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Response to Review of The Aftermath of Suffrage: Women, Gender, and Politics in Britain, 1918-1945

We are grateful for Dr. Goskar’s generous and thoughtful review of The Aftermath of Suffrage as it invites us to think more deeply about the status and scope of women’s history at present. In our collaborative work on this volume, we were forcefully reminded of the persistent barriers between historical fields and approaches, and the difficulty of convincing the majority of political historians of modern Britain to prioritise gender as an analytical category, and even to include women as subjects of their research. Perhaps less has changed in the mind set of political historians, despite the ‘new political history’ (itself not of particularly recent vintage) and the seeming status quo of the trinity of class, race and gender in teaching and scholarly endeavour. In planning the volume and the accompanying conference in 2010–11, we did try to break through these boundaries, and one of our aims was to rethink the advent of universal suffrage in 1918 alongside that of women’s partial suffrage as granted by the Representation of the People Act. There remains, however, considerable work to be done in that respect.

It is still very difficult to get women’s history out of the ghetto, it would seem. On the other hand, women’s history, in the modern British context, has not been static. It has also gone through different phases, from the liberationist agenda of those conducting recuperative studies in the 1970s and 1980s; to the next generation in the 1990s and 2000s ready or compelled to accommodate the ‘turn to gender’ into their analytical frameworks, which also tended to set aside the overt feminist purpose of women’s history research; to the present when we might well be seeing the rebirth or a ‘new women’s history.’ Goskar is gratifyingly optimistic in calling this a ‘return’ to women’s history, but we may also note that, like all returns, much has been assimilated along the way.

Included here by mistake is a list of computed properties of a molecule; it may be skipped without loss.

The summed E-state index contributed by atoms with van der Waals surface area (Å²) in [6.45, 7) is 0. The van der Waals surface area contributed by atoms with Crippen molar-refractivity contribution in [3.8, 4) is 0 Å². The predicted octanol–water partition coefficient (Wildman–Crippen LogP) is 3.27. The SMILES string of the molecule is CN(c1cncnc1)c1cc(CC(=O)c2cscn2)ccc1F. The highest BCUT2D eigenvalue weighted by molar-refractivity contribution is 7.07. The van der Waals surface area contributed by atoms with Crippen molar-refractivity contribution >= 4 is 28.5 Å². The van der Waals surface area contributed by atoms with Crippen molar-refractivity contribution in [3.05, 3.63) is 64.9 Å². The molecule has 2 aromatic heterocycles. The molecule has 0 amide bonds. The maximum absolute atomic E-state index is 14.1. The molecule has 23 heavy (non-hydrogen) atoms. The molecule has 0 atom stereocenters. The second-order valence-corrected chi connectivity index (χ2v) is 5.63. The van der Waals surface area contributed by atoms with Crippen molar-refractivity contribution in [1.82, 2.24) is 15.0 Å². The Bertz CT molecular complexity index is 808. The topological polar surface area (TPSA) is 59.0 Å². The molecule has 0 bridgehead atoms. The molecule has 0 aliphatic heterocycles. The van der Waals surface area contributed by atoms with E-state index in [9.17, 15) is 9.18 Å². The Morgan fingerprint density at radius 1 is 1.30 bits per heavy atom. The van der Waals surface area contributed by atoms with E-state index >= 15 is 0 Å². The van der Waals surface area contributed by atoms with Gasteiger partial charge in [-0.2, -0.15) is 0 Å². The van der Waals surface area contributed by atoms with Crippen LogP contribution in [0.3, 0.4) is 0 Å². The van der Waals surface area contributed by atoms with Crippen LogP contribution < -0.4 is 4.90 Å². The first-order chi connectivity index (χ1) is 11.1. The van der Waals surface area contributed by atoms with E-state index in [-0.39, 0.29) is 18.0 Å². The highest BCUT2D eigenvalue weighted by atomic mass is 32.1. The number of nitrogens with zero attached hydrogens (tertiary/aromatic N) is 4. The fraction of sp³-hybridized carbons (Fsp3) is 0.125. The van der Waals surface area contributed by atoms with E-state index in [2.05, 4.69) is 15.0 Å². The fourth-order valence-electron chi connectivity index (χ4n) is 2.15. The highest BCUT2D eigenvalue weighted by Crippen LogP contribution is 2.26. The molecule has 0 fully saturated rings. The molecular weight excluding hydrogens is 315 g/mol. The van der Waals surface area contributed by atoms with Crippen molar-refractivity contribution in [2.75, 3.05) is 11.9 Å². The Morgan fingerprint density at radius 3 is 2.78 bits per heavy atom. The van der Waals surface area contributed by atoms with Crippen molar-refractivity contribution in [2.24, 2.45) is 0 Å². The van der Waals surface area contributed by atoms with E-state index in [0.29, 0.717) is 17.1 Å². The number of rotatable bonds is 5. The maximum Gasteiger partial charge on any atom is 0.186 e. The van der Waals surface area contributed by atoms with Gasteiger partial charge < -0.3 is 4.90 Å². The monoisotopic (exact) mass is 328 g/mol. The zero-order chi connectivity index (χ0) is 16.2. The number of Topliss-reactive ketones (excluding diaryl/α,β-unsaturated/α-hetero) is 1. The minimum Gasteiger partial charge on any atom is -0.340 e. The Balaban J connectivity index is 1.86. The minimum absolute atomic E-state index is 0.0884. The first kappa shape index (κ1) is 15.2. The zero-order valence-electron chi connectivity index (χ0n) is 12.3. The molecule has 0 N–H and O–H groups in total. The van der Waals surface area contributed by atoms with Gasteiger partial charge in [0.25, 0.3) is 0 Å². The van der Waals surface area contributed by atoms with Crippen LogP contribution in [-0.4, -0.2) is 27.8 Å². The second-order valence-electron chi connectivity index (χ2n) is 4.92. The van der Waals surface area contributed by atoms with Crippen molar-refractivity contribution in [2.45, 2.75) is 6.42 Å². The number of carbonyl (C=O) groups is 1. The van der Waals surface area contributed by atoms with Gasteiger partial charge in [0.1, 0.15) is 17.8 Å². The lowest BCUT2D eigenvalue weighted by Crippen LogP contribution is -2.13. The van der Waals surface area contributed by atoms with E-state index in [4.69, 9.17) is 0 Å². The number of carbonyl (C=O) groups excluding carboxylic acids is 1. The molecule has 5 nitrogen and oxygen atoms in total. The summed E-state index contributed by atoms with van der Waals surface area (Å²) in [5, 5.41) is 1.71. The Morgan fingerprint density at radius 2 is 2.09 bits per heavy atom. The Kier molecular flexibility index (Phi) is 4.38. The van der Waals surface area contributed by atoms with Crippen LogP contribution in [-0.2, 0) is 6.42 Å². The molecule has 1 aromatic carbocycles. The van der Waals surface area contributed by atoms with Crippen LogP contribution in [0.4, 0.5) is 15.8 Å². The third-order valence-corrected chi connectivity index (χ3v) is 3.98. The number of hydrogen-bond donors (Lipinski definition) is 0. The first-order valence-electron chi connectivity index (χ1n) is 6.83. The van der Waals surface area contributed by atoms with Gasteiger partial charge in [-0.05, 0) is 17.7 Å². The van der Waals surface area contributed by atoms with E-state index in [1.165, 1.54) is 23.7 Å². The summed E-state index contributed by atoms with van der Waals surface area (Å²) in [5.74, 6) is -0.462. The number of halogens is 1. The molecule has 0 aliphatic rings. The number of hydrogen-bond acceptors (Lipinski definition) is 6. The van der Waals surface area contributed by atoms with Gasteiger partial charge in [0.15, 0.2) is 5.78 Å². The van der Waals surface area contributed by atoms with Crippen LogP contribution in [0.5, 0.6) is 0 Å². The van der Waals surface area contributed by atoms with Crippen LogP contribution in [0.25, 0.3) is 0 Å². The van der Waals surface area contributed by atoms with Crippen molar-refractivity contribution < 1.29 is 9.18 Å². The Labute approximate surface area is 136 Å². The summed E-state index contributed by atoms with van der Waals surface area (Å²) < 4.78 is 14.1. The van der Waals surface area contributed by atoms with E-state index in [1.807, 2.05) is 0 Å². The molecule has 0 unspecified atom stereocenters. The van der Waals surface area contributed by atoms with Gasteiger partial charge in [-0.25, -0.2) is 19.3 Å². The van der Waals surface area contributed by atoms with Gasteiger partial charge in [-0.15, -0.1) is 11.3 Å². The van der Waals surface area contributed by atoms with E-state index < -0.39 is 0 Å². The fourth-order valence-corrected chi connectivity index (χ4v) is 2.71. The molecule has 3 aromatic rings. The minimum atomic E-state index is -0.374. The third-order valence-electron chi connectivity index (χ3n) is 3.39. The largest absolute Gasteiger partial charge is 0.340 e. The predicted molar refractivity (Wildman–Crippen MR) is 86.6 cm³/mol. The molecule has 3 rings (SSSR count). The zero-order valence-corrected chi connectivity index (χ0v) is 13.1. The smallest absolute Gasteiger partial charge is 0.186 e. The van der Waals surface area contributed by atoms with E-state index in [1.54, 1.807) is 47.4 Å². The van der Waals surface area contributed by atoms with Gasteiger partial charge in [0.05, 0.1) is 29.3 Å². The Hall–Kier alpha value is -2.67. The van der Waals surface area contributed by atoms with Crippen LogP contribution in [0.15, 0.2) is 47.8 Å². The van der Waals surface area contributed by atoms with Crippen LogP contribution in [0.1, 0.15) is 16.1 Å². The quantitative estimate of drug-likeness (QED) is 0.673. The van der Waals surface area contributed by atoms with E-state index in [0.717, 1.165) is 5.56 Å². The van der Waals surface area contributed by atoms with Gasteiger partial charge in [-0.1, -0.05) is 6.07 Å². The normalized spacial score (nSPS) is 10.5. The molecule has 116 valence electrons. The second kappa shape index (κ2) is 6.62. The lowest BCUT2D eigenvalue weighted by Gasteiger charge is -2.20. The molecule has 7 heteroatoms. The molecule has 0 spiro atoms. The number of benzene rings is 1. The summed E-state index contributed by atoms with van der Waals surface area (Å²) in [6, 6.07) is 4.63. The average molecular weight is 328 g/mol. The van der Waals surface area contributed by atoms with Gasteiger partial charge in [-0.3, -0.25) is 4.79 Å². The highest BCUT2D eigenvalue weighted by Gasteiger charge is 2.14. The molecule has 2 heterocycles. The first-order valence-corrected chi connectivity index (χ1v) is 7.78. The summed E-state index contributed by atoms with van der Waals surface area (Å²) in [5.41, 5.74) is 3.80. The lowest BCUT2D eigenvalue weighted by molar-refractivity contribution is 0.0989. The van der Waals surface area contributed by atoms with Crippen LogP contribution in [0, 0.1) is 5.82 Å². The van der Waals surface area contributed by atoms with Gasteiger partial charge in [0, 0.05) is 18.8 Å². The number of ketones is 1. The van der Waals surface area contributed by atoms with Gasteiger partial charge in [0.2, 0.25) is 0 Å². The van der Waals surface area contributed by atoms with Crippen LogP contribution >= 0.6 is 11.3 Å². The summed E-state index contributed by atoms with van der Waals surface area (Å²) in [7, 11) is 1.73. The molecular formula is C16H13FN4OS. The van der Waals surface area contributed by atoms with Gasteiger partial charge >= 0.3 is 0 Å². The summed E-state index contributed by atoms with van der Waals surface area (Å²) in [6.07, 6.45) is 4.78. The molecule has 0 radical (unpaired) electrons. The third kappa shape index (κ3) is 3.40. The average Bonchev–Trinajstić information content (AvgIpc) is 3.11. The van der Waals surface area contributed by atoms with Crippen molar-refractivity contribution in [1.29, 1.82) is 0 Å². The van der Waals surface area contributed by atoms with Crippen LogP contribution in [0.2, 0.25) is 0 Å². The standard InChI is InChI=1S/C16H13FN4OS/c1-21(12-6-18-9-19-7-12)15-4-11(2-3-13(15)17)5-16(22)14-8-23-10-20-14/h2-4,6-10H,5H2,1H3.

Perhaps the most striking feature of this new women’s history is how it has taken the ‘political turn’, bringing us back to researching women in politics, women politicians, and the interaction of women’s organisations with national and political superstructures. If the old(er) women’s history luxuriated in unearthing women’s separatist struggles and achievements in the suffrage movement, in all-women associations, and as rebels and sexual revolutionaries, the new women’s history is more integrative. We are delighted that Goskar feels that our book asked the ‘right questions’ about women in, and as part of, the system.

Yet as women’s historians reach out to colleagues in the academy and beyond, it has not got much easier to get admitted to the bigger conversations, as evidenced by the largely male-dominated representations and commemorations of the First World War so far. However, there remains an opportunity, over the next four years, to address this problem. We hope that, with sufficient effort on the part of public historians, the 1918 centenary of the female suffrage will not be marked merely by some nominal media engagement, but by a broader societal appreciation of women’s political contribution in its broadest sense. If our volume makes at least a small contribution to initiating that process then we shall be very satisfied.